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Cultural Concubine Blog

Neither here nor there…

Stroop - Dutch Treacle

There is something sticky in the state of Britain…

It is hard to put my finger on what it is exactly, but since I started working in Education for the British government I have had to learn a lot about the ways of getting things done around here.

Where in Holland people in general give their opinions first and make decisions later, here in the UK there has to be a gentle kind of banter first followed by an unpermeable process that leads to some kind of progress…
(if this method had been adopted in Holland, Utrecht would be by the sea and the rest would be paddling water…)

Treacle Management they call it.

Funnily enough Treacle originally was said to be an antidote to poison (something sweet usually appears to be),  also known as Theriac.
“Henry of Grosmont, 1st Duke of Lancaster
wrote that “the treacle is made of poison so that it can destroy other poisons”. Thinking by analogy, Henry Grosmont also thought of theriac as a moral curative, the medicine “to make a man reject the poisonous sin which has entered into his soul.”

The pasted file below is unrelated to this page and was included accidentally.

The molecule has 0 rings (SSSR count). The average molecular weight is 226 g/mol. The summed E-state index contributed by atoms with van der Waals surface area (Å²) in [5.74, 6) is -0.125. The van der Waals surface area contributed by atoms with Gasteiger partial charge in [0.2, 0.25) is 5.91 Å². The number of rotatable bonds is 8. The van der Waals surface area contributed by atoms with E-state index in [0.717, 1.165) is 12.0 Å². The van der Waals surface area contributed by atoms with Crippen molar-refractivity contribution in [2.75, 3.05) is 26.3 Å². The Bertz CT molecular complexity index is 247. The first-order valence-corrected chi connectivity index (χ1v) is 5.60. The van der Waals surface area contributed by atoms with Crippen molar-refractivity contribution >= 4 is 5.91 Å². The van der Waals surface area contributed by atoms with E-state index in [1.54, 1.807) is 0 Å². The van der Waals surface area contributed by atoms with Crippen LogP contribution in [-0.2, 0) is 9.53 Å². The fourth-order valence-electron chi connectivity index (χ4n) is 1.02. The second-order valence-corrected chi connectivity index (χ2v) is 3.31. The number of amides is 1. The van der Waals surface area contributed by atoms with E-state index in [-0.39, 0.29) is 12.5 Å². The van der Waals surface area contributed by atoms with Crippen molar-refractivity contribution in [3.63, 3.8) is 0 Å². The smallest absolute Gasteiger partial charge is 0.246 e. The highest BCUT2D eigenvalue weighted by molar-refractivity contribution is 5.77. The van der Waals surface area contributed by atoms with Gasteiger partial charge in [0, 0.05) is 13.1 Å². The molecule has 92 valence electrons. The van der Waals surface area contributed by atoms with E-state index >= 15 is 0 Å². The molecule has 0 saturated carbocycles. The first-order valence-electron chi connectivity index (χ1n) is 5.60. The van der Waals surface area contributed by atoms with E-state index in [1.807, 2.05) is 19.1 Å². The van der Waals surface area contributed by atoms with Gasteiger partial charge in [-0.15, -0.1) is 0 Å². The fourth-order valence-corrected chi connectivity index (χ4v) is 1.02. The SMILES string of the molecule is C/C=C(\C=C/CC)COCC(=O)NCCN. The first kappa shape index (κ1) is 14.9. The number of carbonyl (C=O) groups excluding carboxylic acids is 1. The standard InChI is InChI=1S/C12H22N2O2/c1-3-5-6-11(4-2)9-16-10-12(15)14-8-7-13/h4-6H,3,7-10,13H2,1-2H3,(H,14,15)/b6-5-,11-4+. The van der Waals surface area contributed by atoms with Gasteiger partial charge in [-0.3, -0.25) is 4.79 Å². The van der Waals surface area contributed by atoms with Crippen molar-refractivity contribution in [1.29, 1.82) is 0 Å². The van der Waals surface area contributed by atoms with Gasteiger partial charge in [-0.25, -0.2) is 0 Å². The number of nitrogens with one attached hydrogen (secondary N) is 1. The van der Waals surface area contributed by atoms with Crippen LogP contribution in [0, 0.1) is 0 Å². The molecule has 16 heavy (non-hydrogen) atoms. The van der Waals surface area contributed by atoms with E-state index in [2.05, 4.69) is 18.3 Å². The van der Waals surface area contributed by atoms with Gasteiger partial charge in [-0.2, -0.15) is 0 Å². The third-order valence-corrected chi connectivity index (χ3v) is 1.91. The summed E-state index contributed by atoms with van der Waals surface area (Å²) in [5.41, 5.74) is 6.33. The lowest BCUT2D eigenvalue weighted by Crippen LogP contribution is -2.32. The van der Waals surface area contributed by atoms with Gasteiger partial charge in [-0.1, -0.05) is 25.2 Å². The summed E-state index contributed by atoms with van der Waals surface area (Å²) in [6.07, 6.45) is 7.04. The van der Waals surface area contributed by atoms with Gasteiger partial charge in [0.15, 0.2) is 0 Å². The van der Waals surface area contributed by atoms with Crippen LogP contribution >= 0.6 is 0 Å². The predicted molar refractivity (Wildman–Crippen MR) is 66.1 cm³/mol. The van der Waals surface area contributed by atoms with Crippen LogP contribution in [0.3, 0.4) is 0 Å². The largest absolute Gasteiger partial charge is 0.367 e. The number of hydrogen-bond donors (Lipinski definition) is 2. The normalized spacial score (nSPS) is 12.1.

But from my experience in government I can’t say it improves the soul…
Fight Fire with Fire I say…

So I am not holding my breath to find out what will come of all the new bills that Lizzie read out yesterday as Treacle runs in this country’s veins.
Please let me demonstrate management by Treacle by the short clip from Lewis Carroll’s Alice’s Adventures in Wonderland, Chapter 7…
it will all become clear in the end:

St Margaret's (Treacle) Well in Binsey...

” ‘Once upon a time there were three little sisters,’ the Dormouse began in a great hurry; ‘and their names were Elsie, Lacie, and Tillie; and they lived at the bottom of a well—’
‘What did they live on?’ said Alice, who always took a great interest in questions of eating and drinking.
‘They lived on treacle,’ said the Dormouse, after thinking a minute or two. ‘They couldn’t have done that, you know,’ Alice gently remarked; ‘they’d have been ill.’ ‘So they were,’ said the Dormouse; ‘very ill.’

Alice tried to fancy to herself what such an extraordinary ways of living would be like, but it puzzled her too much, so she went on: ‘But why did they live at the bottom of a well?’

‘Take some more tea,’ the March Hare said to Alice, very earnestly.
‘I’ve had nothing yet,’ Alice replied in an offended tone, ‘so I can’t take more.’
‘You mean you can’t take less,’ said the Hatter: ‘it’s very easy to take morethan nothing.’
‘Nobody asked your opinion,’ said Alice.’ At any rate I’ll never go there again!’ said Alice as she picked her way through the wood. ‘It’s the stupidest tea-party I ever was at in all my life!’
‘Who’s making personal remarks now?’ the Hatter asked triumphantly.
Alice did not quite know what to say to this: so she helped herself to some tea and bread-and-butter, and then turned to the Dormouse, and repeated her question. ‘Why did they live at the bottom of a well?’